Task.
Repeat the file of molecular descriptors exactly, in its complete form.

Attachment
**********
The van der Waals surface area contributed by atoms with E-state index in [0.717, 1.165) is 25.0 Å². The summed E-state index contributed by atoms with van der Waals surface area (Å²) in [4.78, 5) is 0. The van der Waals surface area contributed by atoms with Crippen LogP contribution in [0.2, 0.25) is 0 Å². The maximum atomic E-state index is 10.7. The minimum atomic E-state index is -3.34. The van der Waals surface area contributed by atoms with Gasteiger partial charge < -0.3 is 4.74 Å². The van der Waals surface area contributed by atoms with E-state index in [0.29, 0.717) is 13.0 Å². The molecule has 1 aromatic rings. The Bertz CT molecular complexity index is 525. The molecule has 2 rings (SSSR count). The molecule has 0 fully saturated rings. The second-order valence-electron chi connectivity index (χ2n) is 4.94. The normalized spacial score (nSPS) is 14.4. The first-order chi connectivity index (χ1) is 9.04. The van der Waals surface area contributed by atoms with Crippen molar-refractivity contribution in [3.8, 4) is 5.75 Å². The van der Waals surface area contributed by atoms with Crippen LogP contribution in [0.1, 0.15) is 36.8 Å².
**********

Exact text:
The van der Waals surface area contributed by atoms with E-state index in [0.717, 1.165) is 25.0 Å². The summed E-state index contributed by atoms with van der Waals surface area (Å²) in [4.78, 5) is 0. The van der Waals surface area contributed by atoms with Crippen LogP contribution in [0.2, 0.25) is 0 Å². The maximum atomic E-state index is 10.7. The minimum atomic E-state index is -3.34. The van der Waals surface area contributed by atoms with Gasteiger partial charge < -0.3 is 4.74 Å². The van der Waals surface area contributed by atoms with E-state index in [0.29, 0.717) is 13.0 Å². The molecule has 1 aromatic rings. The Bertz CT molecular complexity index is 525. The molecule has 2 rings (SSSR count). The molecule has 0 fully saturated rings. The second-order valence-electron chi connectivity index (χ2n) is 4.94. The normalized spacial score (nSPS) is 14.4. The first-order chi connectivity index (χ1) is 9.04. The van der Waals surface area contributed by atoms with Crippen molar-refractivity contribution in [3.8, 4) is 5.75 Å². The van der Waals surface area contributed by atoms with Crippen LogP contribution in [0.1, 0.15) is 36.8 Å².